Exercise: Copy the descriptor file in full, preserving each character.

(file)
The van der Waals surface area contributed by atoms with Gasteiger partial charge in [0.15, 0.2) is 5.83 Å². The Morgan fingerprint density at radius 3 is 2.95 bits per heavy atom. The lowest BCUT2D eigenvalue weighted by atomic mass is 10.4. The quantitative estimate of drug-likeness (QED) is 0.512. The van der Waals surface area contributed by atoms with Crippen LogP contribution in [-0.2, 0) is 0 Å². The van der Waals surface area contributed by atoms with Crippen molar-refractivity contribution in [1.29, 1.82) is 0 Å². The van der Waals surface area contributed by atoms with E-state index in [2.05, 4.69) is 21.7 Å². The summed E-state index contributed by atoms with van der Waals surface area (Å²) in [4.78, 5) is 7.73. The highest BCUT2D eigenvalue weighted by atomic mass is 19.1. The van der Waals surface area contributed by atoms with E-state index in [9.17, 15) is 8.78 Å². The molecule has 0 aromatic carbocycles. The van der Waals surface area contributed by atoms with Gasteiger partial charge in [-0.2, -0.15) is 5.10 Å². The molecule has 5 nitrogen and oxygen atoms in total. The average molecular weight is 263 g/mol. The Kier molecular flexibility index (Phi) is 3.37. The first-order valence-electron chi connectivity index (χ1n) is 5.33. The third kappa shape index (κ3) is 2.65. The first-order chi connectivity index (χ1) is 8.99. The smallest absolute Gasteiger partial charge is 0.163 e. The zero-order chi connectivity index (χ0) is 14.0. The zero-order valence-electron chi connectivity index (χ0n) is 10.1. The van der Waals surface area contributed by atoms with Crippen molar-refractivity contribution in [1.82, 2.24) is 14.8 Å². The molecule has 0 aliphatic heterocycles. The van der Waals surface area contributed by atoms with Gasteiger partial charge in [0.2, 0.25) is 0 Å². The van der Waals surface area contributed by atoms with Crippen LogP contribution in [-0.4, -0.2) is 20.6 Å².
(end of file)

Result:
The van der Waals surface area contributed by atoms with Gasteiger partial charge in [0.15, 0.2) is 5.83 Å². The Morgan fingerprint density at radius 3 is 2.95 bits per heavy atom. The lowest BCUT2D eigenvalue weighted by atomic mass is 10.4. The quantitative estimate of drug-likeness (QED) is 0.512. The van der Waals surface area contributed by atoms with Crippen LogP contribution in [-0.2, 0) is 0 Å². The van der Waals surface area contributed by atoms with Crippen molar-refractivity contribution in [1.29, 1.82) is 0 Å². The van der Waals surface area contributed by atoms with E-state index in [2.05, 4.69) is 21.7 Å². The summed E-state index contributed by atoms with van der Waals surface area (Å²) in [4.78, 5) is 7.73. The highest BCUT2D eigenvalue weighted by atomic mass is 19.1. The van der Waals surface area contributed by atoms with E-state index in [9.17, 15) is 8.78 Å². The molecule has 0 aromatic carbocycles. The van der Waals surface area contributed by atoms with Gasteiger partial charge in [-0.2, -0.15) is 5.10 Å². The molecule has 5 nitrogen and oxygen atoms in total. The average molecular weight is 263 g/mol. The Kier molecular flexibility index (Phi) is 3.37. The first-order valence-electron chi connectivity index (χ1n) is 5.33. The third kappa shape index (κ3) is 2.65. The first-order chi connectivity index (χ1) is 8.99. The smallest absolute Gasteiger partial charge is 0.163 e. The zero-order chi connectivity index (χ0) is 14.0. The zero-order valence-electron chi connectivity index (χ0n) is 10.1. The van der Waals surface area contributed by atoms with Crippen molar-refractivity contribution in [1.82, 2.24) is 14.8 Å². The molecule has 0 aliphatic heterocycles. The van der Waals surface area contributed by atoms with Gasteiger partial charge in [0.2, 0.25) is 0 Å². The van der Waals surface area contributed by atoms with Crippen LogP contribution in [-0.4, -0.2) is 20.6 Å².